Who’s afraid of the big, bad light bulb? The GOP pushed through two energy related riders to the omnibus spending bill this week, and while Senator Orrin Hatch (R-UT) called President Obama a “scaredy cat” over the Keystone XL Pipeline rider, the other rider doesn’t exactly cast Republican legislators in a courageous light: it delays funding for the implementation of law that phases in new energy efficiency standards for light bulbs.
The standards, which were first passed by Congress in 2007 and signed into law by President George W. Bush, require 25 percent greater efficiency from all light bulbs sold in the U.S., beginning with 100-watt in 2012. As incandescents are currently unable to reach such levels of efficiency, the new standards would have effectively taken them off the market beginning in January, leading some conservatives to characterize the standards as a light bulb “ban.”
The aversion to new lighting technology has also infected the Republican presidential field with the jitters. At least three — Representatives Michele Bachmann and Ron Paul, and Texas Governor Rick Perry — have actively championed the rollback of new standards, with Perry going so far as to sign state legislation to that effect in June.
The Republican focus on preserving the market for incandescent light bulbs seems somewhat arbitrary, given the innumerable federal standards that govern the design of other common household products from microwaves and power tools to hair dryers and lawn mowers, none of which have raised quite as much alarm as the new light bulb standards this year.
Not surprisingly, the opposition to new energy efficiency standards for light bulbs reflects an ongoing pattern of disconnect between Republican leadership and popular opinion. While Bachmann highlighted her concern with “liberty for light bulbs” in a recent speech, an overwhelming majority of American consumers don’t really care or are looking forward to trying out new bulbs, and many have already tried some new lights well in advance of the phase-in (thank you, Oprah).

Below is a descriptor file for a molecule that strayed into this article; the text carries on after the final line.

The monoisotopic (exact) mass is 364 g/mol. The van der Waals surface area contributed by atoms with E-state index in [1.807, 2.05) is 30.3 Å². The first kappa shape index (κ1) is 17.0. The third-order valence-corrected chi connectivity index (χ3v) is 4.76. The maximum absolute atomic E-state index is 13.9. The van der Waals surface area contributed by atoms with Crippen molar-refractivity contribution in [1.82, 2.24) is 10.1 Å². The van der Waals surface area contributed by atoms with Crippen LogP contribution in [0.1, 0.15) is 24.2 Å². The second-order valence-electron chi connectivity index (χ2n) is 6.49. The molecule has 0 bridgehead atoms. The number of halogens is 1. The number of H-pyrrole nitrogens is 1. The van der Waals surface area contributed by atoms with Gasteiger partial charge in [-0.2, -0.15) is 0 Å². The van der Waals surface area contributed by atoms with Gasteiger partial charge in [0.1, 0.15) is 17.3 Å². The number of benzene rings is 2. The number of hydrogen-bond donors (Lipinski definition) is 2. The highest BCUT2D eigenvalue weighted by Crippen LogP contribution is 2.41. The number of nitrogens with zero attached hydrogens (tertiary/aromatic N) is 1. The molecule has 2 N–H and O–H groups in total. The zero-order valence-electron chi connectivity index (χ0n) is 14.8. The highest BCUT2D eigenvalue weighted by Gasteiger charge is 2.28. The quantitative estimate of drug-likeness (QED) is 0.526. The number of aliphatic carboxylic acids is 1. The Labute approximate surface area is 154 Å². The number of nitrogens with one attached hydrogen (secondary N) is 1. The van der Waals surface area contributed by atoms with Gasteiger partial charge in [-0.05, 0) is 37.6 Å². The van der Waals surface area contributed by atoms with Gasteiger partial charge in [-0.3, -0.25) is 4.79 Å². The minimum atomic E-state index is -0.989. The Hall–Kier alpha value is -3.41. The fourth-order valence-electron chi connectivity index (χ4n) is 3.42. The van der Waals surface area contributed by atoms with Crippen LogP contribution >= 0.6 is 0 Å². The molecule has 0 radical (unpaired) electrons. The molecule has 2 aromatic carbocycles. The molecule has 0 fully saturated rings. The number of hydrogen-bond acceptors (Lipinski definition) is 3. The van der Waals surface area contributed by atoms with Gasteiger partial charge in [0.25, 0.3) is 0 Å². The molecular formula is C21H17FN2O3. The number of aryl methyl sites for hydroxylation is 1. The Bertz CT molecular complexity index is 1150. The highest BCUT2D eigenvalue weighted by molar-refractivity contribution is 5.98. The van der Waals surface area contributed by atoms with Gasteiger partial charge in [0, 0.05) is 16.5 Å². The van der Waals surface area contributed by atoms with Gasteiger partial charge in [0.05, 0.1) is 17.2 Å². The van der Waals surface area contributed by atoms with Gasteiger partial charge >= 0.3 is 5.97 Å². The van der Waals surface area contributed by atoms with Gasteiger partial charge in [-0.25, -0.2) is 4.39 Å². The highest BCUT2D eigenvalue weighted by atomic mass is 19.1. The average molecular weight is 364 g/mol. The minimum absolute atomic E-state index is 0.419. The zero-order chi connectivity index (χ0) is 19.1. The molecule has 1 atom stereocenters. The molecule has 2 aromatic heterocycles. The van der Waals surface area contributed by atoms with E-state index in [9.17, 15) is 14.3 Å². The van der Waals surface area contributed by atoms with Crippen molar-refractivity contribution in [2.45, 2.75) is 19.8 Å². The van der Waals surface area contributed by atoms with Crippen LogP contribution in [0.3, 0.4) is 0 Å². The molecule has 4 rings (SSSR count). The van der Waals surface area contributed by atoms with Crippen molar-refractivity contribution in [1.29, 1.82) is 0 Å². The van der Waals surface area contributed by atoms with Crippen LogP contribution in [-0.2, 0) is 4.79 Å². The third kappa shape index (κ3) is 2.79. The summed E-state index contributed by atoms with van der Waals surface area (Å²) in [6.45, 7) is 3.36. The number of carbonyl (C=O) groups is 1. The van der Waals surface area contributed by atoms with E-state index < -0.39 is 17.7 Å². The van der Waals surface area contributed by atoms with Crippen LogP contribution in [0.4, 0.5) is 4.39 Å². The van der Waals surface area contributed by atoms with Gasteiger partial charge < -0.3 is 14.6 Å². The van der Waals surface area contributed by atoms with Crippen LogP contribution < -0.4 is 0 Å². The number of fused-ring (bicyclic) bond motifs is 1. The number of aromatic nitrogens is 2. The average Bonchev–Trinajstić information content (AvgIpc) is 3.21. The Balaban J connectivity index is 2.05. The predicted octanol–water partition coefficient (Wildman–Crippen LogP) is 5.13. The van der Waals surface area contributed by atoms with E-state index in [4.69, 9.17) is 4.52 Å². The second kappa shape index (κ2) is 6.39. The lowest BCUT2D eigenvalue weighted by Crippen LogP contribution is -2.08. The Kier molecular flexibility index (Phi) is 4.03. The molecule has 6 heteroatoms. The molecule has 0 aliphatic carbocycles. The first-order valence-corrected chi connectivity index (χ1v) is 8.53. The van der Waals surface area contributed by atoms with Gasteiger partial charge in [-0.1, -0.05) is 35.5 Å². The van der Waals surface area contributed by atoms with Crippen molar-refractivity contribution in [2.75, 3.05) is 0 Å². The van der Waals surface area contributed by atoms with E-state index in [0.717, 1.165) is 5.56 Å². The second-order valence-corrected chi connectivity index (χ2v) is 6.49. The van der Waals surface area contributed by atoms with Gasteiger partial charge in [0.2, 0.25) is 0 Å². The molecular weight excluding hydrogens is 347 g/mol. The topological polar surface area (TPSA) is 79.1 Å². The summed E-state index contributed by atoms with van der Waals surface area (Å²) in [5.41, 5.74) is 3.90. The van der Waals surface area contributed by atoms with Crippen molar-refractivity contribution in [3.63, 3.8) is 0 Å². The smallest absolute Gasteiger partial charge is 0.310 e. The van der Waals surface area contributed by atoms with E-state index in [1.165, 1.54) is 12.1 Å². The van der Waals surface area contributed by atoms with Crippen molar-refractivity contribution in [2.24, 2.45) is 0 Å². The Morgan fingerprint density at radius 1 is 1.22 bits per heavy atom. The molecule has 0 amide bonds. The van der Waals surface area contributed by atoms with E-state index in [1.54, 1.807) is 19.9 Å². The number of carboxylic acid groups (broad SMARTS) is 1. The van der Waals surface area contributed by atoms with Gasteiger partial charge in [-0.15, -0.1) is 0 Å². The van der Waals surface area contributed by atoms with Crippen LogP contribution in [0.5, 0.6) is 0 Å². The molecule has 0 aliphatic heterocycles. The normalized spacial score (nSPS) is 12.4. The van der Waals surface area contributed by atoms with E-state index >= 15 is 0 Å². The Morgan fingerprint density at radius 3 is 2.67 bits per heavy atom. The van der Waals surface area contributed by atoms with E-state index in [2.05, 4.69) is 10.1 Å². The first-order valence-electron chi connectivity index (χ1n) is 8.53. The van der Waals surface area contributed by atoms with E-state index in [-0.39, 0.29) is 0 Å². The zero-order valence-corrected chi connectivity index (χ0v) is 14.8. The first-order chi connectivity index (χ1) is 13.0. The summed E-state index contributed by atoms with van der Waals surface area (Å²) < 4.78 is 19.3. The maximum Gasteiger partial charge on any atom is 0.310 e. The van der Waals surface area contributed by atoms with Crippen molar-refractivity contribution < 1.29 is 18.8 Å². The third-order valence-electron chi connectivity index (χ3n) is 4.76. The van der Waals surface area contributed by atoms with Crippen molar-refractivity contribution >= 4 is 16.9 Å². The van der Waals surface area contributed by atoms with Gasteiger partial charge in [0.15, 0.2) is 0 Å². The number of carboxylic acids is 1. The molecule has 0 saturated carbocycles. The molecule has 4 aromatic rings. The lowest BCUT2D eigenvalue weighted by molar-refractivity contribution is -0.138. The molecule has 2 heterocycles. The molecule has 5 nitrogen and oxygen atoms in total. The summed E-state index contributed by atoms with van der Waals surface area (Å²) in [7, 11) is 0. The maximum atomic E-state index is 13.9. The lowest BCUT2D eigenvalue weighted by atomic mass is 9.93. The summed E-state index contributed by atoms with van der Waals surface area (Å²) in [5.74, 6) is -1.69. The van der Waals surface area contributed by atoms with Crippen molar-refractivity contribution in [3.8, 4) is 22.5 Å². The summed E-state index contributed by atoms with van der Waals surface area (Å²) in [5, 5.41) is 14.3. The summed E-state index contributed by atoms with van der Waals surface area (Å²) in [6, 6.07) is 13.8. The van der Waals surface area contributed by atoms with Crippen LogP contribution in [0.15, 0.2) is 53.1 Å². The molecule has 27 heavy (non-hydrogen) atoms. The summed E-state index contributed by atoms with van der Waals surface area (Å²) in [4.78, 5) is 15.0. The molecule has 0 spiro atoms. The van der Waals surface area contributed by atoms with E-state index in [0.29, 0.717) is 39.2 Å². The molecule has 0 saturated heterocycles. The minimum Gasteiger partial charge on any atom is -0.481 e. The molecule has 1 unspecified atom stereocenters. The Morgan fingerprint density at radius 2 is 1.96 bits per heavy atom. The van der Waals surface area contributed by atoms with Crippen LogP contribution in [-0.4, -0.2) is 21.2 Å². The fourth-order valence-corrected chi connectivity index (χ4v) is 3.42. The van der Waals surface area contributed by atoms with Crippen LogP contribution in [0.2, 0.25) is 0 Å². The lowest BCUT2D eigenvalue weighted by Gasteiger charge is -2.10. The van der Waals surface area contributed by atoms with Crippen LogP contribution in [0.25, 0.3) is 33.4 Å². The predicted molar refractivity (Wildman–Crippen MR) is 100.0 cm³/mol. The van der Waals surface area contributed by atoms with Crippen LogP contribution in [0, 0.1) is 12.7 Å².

The light bulb rider also underscores a growing disconnect between the Republican Party and some of its traditional constituencies in the business sector. Lighting manufacturers, for one, have objected strongly to the new rider. They have already invested deeply in R&D to comply with the new standards, and the rollback puts them at a competitive disadvantage with noncompliant products.
It also highlights the disconnect between Republican legislative priorities and job creation. The rider does not create jobs, but it does put a damper on job growth for companies that are transitioning their workforce to new technologies, as well as for high tech startups like Texas-based (irony alert) Firefly LED Lighting.
In addition, the Republican position on light bulbs puts the consumer sector at odds with a strong across-the-board push by the U.S. military to introduce more efficient lighting at its facilities, a policy highlighted by the Army’s “Net Zero” program that aims to create “a culture that recognizes the value of sustainability measured not just in terms of financial benefits, but benefits to maintaining mission capability, quality of life, relationships with local communities, and the preservation of options for the Army’s future.”
At least one well known conservative organization that supports the rider, Phyllis Schlafly’s Eagle Forum, has branded its position as saving the “Edison” light bulb (what, they don’t think their supporters can pronounce incandescent?). However, according to statements solicited earlier this year by the National Resources Defense Council from four descendants of the great man himself, Edison would not approve of the rider.
As great-grandson Barry Edison Sloane explained:
“I am appalled that any legislative body would be so narrow-minded as to discourage new and advanced technology. If my great-grandfather were alive today…he would have already moved on to the better, cleaner, sustainable technology well before certain legislators put their opinions into the mix…It is ironic that the very people who are supporting the legislation…are the ones who espouse free markets. Edison would certainly have recognized that the wave of the future— profits—is to make it better, cheaper and, yes, cleaner and more efficient.”
In any case, while passage of the rider may provide the above-mentioned Republican candidates for President with a victory to claim as they stump around the country, in the end it looks more like a case of fear and trembling over nothing but a little ol’ light bulb.